On September 28th this year, Hurricane Ian made landfall in Southwestern Florida as a category 4 hurricane. It caused catastrophic damage and flooding, but that wasn’t the end of it. Just two days later on September 30th, it made a second landfall in South Carolina after picking up strength over the Atlantic Ocean, adding to the devastation and chaos. We saw freight rates do some really strange things during this time, and that’s exactly what we’re here to explain today.
What Storms Have an Impact
It’s not just hurricanes that can shift the trucking market. It’s all of the storms that happen each and every year, and they’re fairly predictable. Of course there’s hurricane season which tends to impact the Gulf and Atlantic coasts of the US, but there’s winter storms and massive forest fires that we deal with every year as well. If you live in an area that is impacted by these natural disasters, you know how it can shut down your city or town for days and even weeks. Naturally, when things come to a halt, transportation is one of the things that stops as well. But what happens after the storm? Do things go back to normal? Not right away. Let’s take a look at what happens before and after these storms, and how they impact us in the transportation world.
Before the Storm
Thanks to impressive development in our availability to predict storms ahead of time, we typically have a few days to a week to prepare for an impending weather situation. People flood the grocery stores and hardware stores to stock up on food, water, gas, generators, supplies, and so on. This alone has an impact on the demand to restock the shelves. In addition, trucks are going to flee the area before a storm so they aren’t stuck in a hurricane, wildfire, or snow storm. If all of the capacity suddenly leaves a certain region and there’s not enough freight for them to all haul out, you have trucks that are either driving empty, or competing to get any freight they can get their hands on at wildly low prices. In the days leading up to the landfall of Hurricane Ian, trucks were fleeing north out of Florida to regions like Georgia and the Carolinas. The average rate per mile as reported by DAT was somewhere around 50 cents. That’s a small fraction of the national average that is 5-6 times higher. Why do trucks take freight at 50 cents a mile? Well, there’s more supply than demand which drives prices down. Some drivers drove empty and lost money just paying for fuel to get out. Some drivers offered to haul loads at low rates just to cover their fuel costs and not end up losing money. There were some lucky carriers, though, that had regular lanes out of Florida, and they were lucky enough to not take a hit like the others. Now that the capacity has dried up and left the area, what happens when the dust settles? Let’s look at what happens after the storm.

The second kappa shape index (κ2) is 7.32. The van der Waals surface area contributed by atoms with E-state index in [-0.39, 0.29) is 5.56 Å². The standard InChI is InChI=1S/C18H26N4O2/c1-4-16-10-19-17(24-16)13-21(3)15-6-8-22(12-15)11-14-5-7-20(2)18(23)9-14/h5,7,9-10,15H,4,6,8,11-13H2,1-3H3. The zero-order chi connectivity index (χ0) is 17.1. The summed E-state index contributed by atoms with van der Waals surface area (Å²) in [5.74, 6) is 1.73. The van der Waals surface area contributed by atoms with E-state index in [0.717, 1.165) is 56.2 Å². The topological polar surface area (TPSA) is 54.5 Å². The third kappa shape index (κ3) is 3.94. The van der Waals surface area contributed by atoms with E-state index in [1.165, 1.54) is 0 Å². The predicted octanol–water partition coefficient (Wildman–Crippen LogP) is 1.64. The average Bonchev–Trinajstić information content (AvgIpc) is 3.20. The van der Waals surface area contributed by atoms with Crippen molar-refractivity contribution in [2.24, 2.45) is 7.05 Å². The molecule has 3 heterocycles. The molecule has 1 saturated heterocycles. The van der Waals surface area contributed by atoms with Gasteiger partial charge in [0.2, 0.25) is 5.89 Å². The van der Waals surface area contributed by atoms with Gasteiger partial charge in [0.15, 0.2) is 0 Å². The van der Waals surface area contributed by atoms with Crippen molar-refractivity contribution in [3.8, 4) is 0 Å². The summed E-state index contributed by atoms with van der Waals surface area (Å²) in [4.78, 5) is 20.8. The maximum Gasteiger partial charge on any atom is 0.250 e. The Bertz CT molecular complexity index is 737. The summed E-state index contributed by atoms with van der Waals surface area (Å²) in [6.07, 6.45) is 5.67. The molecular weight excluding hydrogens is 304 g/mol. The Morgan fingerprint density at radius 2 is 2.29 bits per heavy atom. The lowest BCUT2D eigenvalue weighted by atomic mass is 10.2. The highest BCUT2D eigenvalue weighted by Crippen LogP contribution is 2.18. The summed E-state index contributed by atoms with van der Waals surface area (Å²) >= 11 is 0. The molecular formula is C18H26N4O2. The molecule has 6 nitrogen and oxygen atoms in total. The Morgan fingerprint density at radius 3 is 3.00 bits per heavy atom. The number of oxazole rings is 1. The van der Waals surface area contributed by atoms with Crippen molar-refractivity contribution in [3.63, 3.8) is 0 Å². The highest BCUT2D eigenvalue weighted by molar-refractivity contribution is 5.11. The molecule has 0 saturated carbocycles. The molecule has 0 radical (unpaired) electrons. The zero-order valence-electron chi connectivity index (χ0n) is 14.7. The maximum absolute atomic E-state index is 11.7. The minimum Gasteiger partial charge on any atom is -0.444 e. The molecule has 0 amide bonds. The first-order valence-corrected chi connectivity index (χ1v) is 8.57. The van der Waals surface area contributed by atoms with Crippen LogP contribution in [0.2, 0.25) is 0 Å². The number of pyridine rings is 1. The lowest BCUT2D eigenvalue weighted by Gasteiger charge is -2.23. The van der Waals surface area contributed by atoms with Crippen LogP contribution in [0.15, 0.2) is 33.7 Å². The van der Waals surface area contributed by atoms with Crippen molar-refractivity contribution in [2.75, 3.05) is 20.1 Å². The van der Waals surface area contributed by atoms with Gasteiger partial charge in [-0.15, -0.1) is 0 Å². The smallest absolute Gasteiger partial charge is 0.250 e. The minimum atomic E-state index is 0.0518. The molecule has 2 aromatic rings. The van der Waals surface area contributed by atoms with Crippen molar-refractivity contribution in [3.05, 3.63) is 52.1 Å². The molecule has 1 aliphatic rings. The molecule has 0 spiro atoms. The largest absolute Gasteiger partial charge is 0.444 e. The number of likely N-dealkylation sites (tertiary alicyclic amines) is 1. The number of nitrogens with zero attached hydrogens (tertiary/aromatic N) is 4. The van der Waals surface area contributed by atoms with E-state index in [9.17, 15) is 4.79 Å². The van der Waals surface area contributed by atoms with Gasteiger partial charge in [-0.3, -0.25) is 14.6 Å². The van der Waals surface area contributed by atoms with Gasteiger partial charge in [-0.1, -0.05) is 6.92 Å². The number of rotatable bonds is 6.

After the Storm
Just like a vacuum, the demand after the storm was there to suck everything back into Florida that left before the storm. In addition to the normal trucking capacity that operates in that area, the demand surged to get emergency supplies, building materials, clean up crews, and everything else needed down into Florida. Shelves had to get restocked at grocery stores, gas stations, hardware stores, warehouses, and distribution centers. The US governmental agency, FEMA, started sending their emergency supplies and food into the affected area as well. This all has to be done on trucks which flipped the demand from practically zero to sky high. When the demand is extremely high and the supply of available trucks is limited to the physical fleet sizes that operate in that area, prices skyrocketed. Instead of 50 cents a mile to get a truck into Florida, we saw rates more than double their standard average. It was common to see rates of 5-6 dollars per mile to get a truck back into the impacted areas after Hurricane Ian. There’s only so many trucks, and customers know that they have to pay a premium to secure capacity in a time when they need it.
So what can you take away from all of this? We know when hurricane season is every year, and we know when winter weather is at its worst. We can plan and predict these situations, so we should be planning ahead. Have a conversation with your customers and carriers in the time leading up to a storm. Get setup with FEMA well before hurricane season if you plan to help coordinate the transportation of the recovery efforts. Don’t be shocked when the next hurricane, wildfire, or winter storm flips the market overnight. Proper planning in advance can alleviate a lot of the stress and headaches that come with the market disruptions.